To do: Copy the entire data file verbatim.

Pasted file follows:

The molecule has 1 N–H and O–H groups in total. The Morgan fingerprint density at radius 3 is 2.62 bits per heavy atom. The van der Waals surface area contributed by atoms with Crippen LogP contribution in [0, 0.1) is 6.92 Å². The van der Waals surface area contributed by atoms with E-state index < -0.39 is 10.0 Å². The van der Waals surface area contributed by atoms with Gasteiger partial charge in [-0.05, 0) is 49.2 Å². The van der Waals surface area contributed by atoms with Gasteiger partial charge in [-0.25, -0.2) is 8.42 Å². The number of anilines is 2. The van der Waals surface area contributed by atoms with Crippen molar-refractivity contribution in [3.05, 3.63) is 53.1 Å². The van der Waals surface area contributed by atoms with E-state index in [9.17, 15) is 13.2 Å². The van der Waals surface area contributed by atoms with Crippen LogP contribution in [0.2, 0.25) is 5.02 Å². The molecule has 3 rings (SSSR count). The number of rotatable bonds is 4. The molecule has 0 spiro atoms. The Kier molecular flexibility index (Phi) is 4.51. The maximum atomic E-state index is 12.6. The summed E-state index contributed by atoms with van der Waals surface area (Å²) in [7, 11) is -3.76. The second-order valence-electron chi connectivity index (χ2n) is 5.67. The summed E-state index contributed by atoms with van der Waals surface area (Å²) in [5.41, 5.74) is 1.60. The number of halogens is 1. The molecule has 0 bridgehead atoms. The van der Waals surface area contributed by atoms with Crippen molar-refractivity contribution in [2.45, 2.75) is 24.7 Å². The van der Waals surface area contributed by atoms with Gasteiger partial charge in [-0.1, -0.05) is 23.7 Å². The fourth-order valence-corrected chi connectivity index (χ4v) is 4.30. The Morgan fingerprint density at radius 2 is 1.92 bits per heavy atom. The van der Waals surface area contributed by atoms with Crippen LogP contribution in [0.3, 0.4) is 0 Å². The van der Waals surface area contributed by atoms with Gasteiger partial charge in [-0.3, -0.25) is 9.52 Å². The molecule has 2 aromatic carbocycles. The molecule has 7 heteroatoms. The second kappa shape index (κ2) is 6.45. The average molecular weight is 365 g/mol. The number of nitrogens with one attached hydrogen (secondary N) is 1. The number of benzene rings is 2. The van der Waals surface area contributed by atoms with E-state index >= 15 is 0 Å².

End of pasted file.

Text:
The molecule has 1 N–H and O–H groups in total. The Morgan fingerprint density at radius 3 is 2.62 bits per heavy atom. The van der Waals surface area contributed by atoms with Crippen LogP contribution in [0, 0.1) is 6.92 Å². The van der Waals surface area contributed by atoms with E-state index < -0.39 is 10.0 Å². The van der Waals surface area contributed by atoms with Gasteiger partial charge in [-0.05, 0) is 49.2 Å². The van der Waals surface area contributed by atoms with Gasteiger partial charge in [-0.25, -0.2) is 8.42 Å². The number of anilines is 2. The van der Waals surface area contributed by atoms with Crippen molar-refractivity contribution in [3.05, 3.63) is 53.1 Å². The van der Waals surface area contributed by atoms with E-state index in [9.17, 15) is 13.2 Å². The van der Waals surface area contributed by atoms with Crippen LogP contribution in [0.2, 0.25) is 5.02 Å². The molecule has 3 rings (SSSR count). The number of rotatable bonds is 4. The molecule has 0 spiro atoms. The Kier molecular flexibility index (Phi) is 4.51. The maximum atomic E-state index is 12.6. The summed E-state index contributed by atoms with van der Waals surface area (Å²) in [7, 11) is -3.76. The second-order valence-electron chi connectivity index (χ2n) is 5.67. The summed E-state index contributed by atoms with van der Waals surface area (Å²) in [5.41, 5.74) is 1.60. The number of halogens is 1. The molecule has 0 bridgehead atoms. The van der Waals surface area contributed by atoms with Crippen molar-refractivity contribution in [2.45, 2.75) is 24.7 Å². The van der Waals surface area contributed by atoms with Gasteiger partial charge in [-0.1, -0.05) is 23.7 Å². The fourth-order valence-corrected chi connectivity index (χ4v) is 4.30. The Morgan fingerprint density at radius 2 is 1.92 bits per heavy atom. The van der Waals surface area contributed by atoms with Crippen LogP contribution in [0.3, 0.4) is 0 Å². The van der Waals surface area contributed by atoms with Gasteiger partial charge in [-0.3, -0.25) is 9.52 Å². The molecule has 2 aromatic carbocycles. The molecule has 7 heteroatoms. The second kappa shape index (κ2) is 6.45. The average molecular weight is 365 g/mol. The number of nitrogens with one attached hydrogen (secondary N) is 1. The number of benzene rings is 2. The van der Waals surface area contributed by atoms with E-state index >= 15 is 0 Å².